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Twinkies maker Hostess lives for another day, as company plans to mediate with striking union (Read

By Associated Press, Published: November 19
WHITE PLAINS, N.Y. — Twinkies will live to see another day.

Hostess Brands Inc. and its second largest union agreed on Monday to try to resolve their differences after a bankruptcy court judge noted that the parties hadn’t gone through the critical step of private mediation. That means the maker of the spongy cake with the mysterious cream filling won’t go out of business yet.

The news comes after the maker of Ho Ho’s, Ding Dongs and Wonder Bread last week moved to liquidate and sell off its assets in bankruptcy court. Hostess cited a crippling strike started on Nov. 9 by the Bakery, Confectionery, Tobacco Workers and Grain Millers International Union, which represents about 30 percent of Hostess workers.

“Many people, myself included, have serious questions as to the logic behind this strike,” said Judge Robert Drain, who heard the case in the U.S. Bankruptcy Court in the Southern District of New York in White Plains, N.Y. “Not to have gone through that step leaves a huge question mark in this case.”

The mediation talks are set to take place Tuesday, with the liquidation hearing set to resume on Wednesday if an agreement isn’t reached. Jeff Freund, an attorney for the bakers union, said any guess as to how the talks will go would be “purely speculative.”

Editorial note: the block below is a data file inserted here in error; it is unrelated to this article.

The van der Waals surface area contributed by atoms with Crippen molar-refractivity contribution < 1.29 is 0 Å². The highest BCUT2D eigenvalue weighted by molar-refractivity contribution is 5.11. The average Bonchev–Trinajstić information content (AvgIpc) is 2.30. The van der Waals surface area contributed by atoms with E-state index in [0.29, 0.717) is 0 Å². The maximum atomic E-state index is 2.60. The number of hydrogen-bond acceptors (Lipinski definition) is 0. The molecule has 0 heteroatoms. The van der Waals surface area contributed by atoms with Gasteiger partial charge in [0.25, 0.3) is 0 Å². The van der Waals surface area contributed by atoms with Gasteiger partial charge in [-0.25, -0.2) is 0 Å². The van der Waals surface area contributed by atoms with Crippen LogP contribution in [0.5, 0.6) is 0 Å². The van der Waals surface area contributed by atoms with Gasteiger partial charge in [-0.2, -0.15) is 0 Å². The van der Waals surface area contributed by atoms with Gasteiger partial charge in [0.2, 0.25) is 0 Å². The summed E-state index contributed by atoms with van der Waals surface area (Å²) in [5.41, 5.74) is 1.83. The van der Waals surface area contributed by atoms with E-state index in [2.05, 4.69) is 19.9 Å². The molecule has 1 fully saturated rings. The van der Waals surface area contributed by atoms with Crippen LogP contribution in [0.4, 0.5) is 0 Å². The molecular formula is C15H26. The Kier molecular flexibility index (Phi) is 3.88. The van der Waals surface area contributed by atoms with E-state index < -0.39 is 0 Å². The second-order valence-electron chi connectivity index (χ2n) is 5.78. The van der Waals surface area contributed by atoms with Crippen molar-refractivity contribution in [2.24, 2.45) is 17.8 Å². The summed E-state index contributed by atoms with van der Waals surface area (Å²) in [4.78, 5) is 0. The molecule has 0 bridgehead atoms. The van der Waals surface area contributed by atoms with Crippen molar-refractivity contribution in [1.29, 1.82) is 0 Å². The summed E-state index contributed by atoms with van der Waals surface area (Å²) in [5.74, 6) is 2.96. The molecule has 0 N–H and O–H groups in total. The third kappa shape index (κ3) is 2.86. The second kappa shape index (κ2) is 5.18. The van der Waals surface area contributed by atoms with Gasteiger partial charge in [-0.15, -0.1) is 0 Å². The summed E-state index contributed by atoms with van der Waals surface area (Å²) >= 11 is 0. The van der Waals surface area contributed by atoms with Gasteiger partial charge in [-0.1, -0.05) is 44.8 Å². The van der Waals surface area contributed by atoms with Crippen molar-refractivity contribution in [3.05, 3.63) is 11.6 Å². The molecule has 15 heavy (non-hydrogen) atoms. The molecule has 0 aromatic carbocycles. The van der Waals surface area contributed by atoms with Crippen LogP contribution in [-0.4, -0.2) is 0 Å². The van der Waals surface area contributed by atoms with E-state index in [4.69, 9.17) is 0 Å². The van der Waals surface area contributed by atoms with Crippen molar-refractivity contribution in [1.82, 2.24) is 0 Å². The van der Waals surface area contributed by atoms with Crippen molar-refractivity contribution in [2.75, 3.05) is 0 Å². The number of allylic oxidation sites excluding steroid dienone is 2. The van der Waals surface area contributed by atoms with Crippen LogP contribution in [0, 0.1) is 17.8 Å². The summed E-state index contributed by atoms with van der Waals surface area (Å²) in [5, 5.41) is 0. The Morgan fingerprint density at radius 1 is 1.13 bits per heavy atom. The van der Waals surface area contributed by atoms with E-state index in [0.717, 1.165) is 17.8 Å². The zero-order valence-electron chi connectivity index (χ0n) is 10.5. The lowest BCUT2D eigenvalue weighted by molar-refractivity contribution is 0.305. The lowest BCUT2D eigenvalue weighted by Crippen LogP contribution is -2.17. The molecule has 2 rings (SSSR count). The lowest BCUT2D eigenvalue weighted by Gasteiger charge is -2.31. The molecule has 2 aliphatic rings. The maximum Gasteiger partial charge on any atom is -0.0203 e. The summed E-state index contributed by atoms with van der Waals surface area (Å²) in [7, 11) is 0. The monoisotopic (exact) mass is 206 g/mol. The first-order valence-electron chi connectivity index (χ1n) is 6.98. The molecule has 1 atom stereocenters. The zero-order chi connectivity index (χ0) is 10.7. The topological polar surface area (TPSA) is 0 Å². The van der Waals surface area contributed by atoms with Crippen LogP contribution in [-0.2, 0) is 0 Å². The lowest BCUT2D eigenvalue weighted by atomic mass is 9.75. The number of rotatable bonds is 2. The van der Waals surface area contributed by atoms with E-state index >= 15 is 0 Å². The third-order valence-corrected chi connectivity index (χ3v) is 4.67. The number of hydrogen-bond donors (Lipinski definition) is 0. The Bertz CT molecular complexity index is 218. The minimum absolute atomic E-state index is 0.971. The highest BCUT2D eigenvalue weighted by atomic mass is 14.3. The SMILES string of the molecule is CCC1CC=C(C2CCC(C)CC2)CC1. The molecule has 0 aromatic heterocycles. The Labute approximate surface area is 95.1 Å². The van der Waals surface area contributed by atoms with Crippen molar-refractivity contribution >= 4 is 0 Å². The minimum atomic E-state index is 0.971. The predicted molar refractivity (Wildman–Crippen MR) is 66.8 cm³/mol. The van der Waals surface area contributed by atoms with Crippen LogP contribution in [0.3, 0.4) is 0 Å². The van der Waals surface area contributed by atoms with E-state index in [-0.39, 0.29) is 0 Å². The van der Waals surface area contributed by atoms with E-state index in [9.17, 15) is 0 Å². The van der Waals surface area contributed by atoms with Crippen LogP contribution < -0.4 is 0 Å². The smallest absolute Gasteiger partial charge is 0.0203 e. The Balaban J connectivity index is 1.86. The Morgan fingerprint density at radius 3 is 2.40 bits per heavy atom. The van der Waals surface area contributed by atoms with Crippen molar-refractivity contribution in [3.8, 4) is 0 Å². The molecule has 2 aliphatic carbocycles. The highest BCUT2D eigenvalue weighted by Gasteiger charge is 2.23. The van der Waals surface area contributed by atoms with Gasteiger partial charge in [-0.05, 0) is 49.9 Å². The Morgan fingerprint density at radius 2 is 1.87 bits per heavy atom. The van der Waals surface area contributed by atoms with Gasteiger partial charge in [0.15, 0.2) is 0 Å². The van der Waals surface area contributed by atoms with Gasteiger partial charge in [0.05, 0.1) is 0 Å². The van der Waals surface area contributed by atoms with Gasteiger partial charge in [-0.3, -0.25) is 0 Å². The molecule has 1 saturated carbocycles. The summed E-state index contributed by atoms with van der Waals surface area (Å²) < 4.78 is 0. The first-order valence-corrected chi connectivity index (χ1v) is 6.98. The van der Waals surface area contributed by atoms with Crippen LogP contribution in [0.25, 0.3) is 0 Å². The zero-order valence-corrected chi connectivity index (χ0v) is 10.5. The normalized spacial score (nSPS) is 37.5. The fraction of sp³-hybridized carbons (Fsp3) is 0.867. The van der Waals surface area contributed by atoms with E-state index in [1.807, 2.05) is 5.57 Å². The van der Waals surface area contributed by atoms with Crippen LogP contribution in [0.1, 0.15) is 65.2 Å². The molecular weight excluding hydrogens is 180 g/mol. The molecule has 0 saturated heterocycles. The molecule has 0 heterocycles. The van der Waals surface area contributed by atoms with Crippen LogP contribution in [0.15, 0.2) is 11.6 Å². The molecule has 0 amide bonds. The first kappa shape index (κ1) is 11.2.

In an interview following the hearing, Hostess CEO Gregory Rayburn said that there is enormous financial pressure to come to an agreement with the union by the end of the day Tuesday.

He noted that it’s costing Hostess about $1 million a day in payroll costs alone to stay alive, with the money mostly going toward management to unwind the company. About 18,000 workers were sent home Friday after the company shuttered its 33 plants, meaning no sales are being generated.

“We didn’t think we had a runway, but the judge just created a 24-hour runway,” said Rayburn, who added that even if a contract agreement is reached, it’s unclear whether all Hostess plants will get up and running again.

Hostess, weighed down by debt, management turmoil, rising labor costs and the changing tastes of Americans, decided on Friday that it no longer could make it through a conventional Chapter 11 bankruptcy restructuring. Instead, the company, which is based in Irving, Texas, asked the court for permission to sell its assets and wind down its business.